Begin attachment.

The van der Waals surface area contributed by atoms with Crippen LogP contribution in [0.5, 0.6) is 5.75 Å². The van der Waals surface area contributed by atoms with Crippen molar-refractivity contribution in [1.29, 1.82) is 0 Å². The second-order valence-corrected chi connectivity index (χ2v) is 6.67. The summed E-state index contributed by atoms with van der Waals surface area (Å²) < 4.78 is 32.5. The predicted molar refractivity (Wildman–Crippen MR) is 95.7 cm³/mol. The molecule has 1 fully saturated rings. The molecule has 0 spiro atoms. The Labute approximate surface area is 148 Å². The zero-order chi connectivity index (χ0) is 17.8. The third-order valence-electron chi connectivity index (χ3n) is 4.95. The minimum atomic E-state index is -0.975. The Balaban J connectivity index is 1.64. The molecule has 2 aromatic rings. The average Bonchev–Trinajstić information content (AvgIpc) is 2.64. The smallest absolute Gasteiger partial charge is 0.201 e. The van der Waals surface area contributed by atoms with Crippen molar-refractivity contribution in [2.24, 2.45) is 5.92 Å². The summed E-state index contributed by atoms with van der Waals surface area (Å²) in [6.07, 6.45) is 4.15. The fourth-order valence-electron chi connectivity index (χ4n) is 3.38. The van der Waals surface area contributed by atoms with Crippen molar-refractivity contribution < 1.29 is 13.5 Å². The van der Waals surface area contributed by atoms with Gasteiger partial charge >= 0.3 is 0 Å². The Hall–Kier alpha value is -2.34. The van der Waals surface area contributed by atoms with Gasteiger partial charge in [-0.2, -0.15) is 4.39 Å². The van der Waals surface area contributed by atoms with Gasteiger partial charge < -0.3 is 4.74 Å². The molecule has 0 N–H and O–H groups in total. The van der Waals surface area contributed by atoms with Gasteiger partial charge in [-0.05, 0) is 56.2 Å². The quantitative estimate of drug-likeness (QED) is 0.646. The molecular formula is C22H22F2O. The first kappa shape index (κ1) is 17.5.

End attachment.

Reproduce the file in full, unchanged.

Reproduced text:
The van der Waals surface area contributed by atoms with Crippen LogP contribution in [0.5, 0.6) is 5.75 Å². The van der Waals surface area contributed by atoms with Crippen molar-refractivity contribution in [1.29, 1.82) is 0 Å². The second-order valence-corrected chi connectivity index (χ2v) is 6.67. The summed E-state index contributed by atoms with van der Waals surface area (Å²) < 4.78 is 32.5. The predicted molar refractivity (Wildman–Crippen MR) is 95.7 cm³/mol. The molecule has 1 fully saturated rings. The molecule has 0 spiro atoms. The Labute approximate surface area is 148 Å². The zero-order chi connectivity index (χ0) is 17.8. The third-order valence-electron chi connectivity index (χ3n) is 4.95. The minimum atomic E-state index is -0.975. The Balaban J connectivity index is 1.64. The molecule has 2 aromatic rings. The average Bonchev–Trinajstić information content (AvgIpc) is 2.64. The smallest absolute Gasteiger partial charge is 0.201 e. The van der Waals surface area contributed by atoms with Crippen molar-refractivity contribution in [2.24, 2.45) is 5.92 Å². The summed E-state index contributed by atoms with van der Waals surface area (Å²) in [6.07, 6.45) is 4.15. The fourth-order valence-electron chi connectivity index (χ4n) is 3.38. The van der Waals surface area contributed by atoms with Crippen molar-refractivity contribution < 1.29 is 13.5 Å². The van der Waals surface area contributed by atoms with Gasteiger partial charge >= 0.3 is 0 Å². The Hall–Kier alpha value is -2.34. The van der Waals surface area contributed by atoms with Gasteiger partial charge in [-0.2, -0.15) is 4.39 Å². The van der Waals surface area contributed by atoms with Gasteiger partial charge < -0.3 is 4.74 Å². The molecule has 0 N–H and O–H groups in total. The van der Waals surface area contributed by atoms with Gasteiger partial charge in [-0.05, 0) is 56.2 Å². The quantitative estimate of drug-likeness (QED) is 0.646. The molecular formula is C22H22F2O. The first kappa shape index (κ1) is 17.5.